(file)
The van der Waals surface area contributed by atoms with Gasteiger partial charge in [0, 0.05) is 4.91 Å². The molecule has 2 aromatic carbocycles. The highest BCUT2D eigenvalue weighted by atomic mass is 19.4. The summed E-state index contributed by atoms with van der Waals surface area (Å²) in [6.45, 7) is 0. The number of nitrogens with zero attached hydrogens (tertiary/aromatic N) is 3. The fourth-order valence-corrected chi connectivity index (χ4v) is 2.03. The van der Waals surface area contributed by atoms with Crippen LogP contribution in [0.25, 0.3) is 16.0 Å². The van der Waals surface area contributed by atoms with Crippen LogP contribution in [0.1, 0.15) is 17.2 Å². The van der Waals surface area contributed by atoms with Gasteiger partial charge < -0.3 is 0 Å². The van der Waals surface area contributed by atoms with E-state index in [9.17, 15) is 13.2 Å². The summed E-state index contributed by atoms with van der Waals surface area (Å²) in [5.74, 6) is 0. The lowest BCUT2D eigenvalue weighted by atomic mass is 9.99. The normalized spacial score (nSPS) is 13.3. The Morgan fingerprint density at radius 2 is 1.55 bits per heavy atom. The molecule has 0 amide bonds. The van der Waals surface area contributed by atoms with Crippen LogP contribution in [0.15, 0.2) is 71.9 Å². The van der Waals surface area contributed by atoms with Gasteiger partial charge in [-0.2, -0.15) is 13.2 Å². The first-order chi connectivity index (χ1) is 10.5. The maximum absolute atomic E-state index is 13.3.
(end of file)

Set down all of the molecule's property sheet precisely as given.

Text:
The van der Waals surface area contributed by atoms with Gasteiger partial charge in [0, 0.05) is 4.91 Å². The molecule has 2 aromatic carbocycles. The highest BCUT2D eigenvalue weighted by atomic mass is 19.4. The summed E-state index contributed by atoms with van der Waals surface area (Å²) in [6.45, 7) is 0. The number of nitrogens with zero attached hydrogens (tertiary/aromatic N) is 3. The fourth-order valence-corrected chi connectivity index (χ4v) is 2.03. The van der Waals surface area contributed by atoms with Crippen LogP contribution in [0.25, 0.3) is 16.0 Å². The van der Waals surface area contributed by atoms with Crippen LogP contribution in [0.1, 0.15) is 17.2 Å². The van der Waals surface area contributed by atoms with Gasteiger partial charge < -0.3 is 0 Å². The van der Waals surface area contributed by atoms with E-state index in [9.17, 15) is 13.2 Å². The summed E-state index contributed by atoms with van der Waals surface area (Å²) in [5.74, 6) is 0. The lowest BCUT2D eigenvalue weighted by atomic mass is 9.99. The normalized spacial score (nSPS) is 13.3. The Morgan fingerprint density at radius 2 is 1.55 bits per heavy atom. The molecule has 0 amide bonds. The van der Waals surface area contributed by atoms with Crippen LogP contribution in [0.15, 0.2) is 71.9 Å². The van der Waals surface area contributed by atoms with Gasteiger partial charge in [-0.2, -0.15) is 13.2 Å². The first-order chi connectivity index (χ1) is 10.5. The maximum absolute atomic E-state index is 13.3.